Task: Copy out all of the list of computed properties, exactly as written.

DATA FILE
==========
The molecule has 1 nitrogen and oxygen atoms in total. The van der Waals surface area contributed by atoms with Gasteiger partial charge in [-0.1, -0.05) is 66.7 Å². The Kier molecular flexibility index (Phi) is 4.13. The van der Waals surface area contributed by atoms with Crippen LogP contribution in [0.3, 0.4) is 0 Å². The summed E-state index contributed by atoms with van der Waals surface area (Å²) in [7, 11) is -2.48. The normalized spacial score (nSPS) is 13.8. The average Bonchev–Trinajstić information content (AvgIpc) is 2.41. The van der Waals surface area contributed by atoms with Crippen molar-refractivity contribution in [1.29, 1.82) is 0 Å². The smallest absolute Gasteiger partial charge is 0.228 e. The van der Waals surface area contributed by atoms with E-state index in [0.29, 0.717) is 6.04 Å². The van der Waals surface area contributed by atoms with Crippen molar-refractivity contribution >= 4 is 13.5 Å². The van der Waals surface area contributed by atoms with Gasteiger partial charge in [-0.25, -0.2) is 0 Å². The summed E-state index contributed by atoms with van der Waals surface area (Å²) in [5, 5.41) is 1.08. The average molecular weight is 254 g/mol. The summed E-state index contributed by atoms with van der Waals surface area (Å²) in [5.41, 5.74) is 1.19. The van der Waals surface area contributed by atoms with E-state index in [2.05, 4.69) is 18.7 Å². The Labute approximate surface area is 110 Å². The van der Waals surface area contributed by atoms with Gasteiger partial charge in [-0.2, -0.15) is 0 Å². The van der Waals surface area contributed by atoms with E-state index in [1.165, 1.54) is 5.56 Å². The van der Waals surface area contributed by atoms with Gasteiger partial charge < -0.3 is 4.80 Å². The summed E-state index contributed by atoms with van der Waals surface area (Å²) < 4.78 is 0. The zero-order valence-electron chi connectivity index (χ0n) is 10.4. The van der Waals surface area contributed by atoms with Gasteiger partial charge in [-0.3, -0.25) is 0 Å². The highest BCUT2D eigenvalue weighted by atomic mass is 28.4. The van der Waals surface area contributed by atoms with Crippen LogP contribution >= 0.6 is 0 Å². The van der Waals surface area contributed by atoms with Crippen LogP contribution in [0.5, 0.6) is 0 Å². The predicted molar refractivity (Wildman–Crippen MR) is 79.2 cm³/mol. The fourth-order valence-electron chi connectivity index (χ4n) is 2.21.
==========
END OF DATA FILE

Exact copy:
The molecule has 1 nitrogen and oxygen atoms in total. The van der Waals surface area contributed by atoms with Gasteiger partial charge in [-0.1, -0.05) is 66.7 Å². The Kier molecular flexibility index (Phi) is 4.13. The van der Waals surface area contributed by atoms with Crippen LogP contribution in [0.3, 0.4) is 0 Å². The summed E-state index contributed by atoms with van der Waals surface area (Å²) in [7, 11) is -2.48. The normalized spacial score (nSPS) is 13.8. The average Bonchev–Trinajstić information content (AvgIpc) is 2.41. The van der Waals surface area contributed by atoms with Crippen molar-refractivity contribution in [1.29, 1.82) is 0 Å². The smallest absolute Gasteiger partial charge is 0.228 e. The van der Waals surface area contributed by atoms with E-state index in [0.29, 0.717) is 6.04 Å². The van der Waals surface area contributed by atoms with Crippen molar-refractivity contribution >= 4 is 13.5 Å². The van der Waals surface area contributed by atoms with Gasteiger partial charge in [-0.25, -0.2) is 0 Å². The summed E-state index contributed by atoms with van der Waals surface area (Å²) in [5, 5.41) is 1.08. The average molecular weight is 254 g/mol. The summed E-state index contributed by atoms with van der Waals surface area (Å²) in [5.41, 5.74) is 1.19. The van der Waals surface area contributed by atoms with E-state index in [2.05, 4.69) is 18.7 Å². The Labute approximate surface area is 110 Å². The van der Waals surface area contributed by atoms with Gasteiger partial charge in [-0.2, -0.15) is 0 Å². The van der Waals surface area contributed by atoms with E-state index in [1.165, 1.54) is 5.56 Å². The van der Waals surface area contributed by atoms with Gasteiger partial charge < -0.3 is 4.80 Å². The summed E-state index contributed by atoms with van der Waals surface area (Å²) < 4.78 is 0. The zero-order valence-electron chi connectivity index (χ0n) is 10.4. The van der Waals surface area contributed by atoms with Gasteiger partial charge in [-0.3, -0.25) is 0 Å². The highest BCUT2D eigenvalue weighted by atomic mass is 28.4. The van der Waals surface area contributed by atoms with Crippen LogP contribution >= 0.6 is 0 Å². The van der Waals surface area contributed by atoms with Crippen LogP contribution in [0.5, 0.6) is 0 Å². The predicted molar refractivity (Wildman–Crippen MR) is 79.2 cm³/mol. The fourth-order valence-electron chi connectivity index (χ4n) is 2.21.